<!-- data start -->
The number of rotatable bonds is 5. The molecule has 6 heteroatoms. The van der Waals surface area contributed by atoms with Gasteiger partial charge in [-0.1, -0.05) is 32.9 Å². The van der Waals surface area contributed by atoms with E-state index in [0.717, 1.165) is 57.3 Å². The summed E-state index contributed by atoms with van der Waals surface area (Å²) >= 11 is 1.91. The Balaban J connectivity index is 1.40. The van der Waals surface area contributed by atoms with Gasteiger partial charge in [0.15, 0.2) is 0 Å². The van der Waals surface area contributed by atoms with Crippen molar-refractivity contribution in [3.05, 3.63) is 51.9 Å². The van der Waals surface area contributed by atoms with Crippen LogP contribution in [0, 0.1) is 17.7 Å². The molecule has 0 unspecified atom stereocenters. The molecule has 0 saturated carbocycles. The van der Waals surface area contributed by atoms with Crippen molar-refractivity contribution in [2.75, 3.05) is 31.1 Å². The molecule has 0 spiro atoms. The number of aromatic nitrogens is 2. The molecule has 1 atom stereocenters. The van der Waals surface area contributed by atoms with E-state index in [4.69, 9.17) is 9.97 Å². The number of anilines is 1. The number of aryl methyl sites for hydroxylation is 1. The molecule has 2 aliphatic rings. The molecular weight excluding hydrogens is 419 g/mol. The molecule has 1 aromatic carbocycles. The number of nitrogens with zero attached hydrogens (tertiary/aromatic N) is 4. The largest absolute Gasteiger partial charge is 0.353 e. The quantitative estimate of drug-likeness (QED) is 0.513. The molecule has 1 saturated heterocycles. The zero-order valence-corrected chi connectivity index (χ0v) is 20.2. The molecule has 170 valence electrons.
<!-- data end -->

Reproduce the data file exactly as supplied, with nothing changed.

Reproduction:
The number of rotatable bonds is 5. The molecule has 6 heteroatoms. The van der Waals surface area contributed by atoms with Gasteiger partial charge in [-0.1, -0.05) is 32.9 Å². The van der Waals surface area contributed by atoms with E-state index in [0.717, 1.165) is 57.3 Å². The summed E-state index contributed by atoms with van der Waals surface area (Å²) >= 11 is 1.91. The Balaban J connectivity index is 1.40. The van der Waals surface area contributed by atoms with Gasteiger partial charge in [0.15, 0.2) is 0 Å². The van der Waals surface area contributed by atoms with Crippen molar-refractivity contribution in [3.05, 3.63) is 51.9 Å². The van der Waals surface area contributed by atoms with Crippen LogP contribution in [0, 0.1) is 17.7 Å². The molecule has 0 unspecified atom stereocenters. The molecule has 0 saturated carbocycles. The van der Waals surface area contributed by atoms with Crippen molar-refractivity contribution in [2.75, 3.05) is 31.1 Å². The molecule has 0 spiro atoms. The number of aromatic nitrogens is 2. The molecule has 1 atom stereocenters. The van der Waals surface area contributed by atoms with E-state index in [4.69, 9.17) is 9.97 Å². The number of anilines is 1. The number of aryl methyl sites for hydroxylation is 1. The molecule has 2 aliphatic rings. The molecular weight excluding hydrogens is 419 g/mol. The molecule has 1 aromatic carbocycles. The number of nitrogens with zero attached hydrogens (tertiary/aromatic N) is 4. The largest absolute Gasteiger partial charge is 0.353 e. The quantitative estimate of drug-likeness (QED) is 0.513. The molecule has 1 saturated heterocycles. The zero-order valence-corrected chi connectivity index (χ0v) is 20.2. The molecule has 170 valence electrons.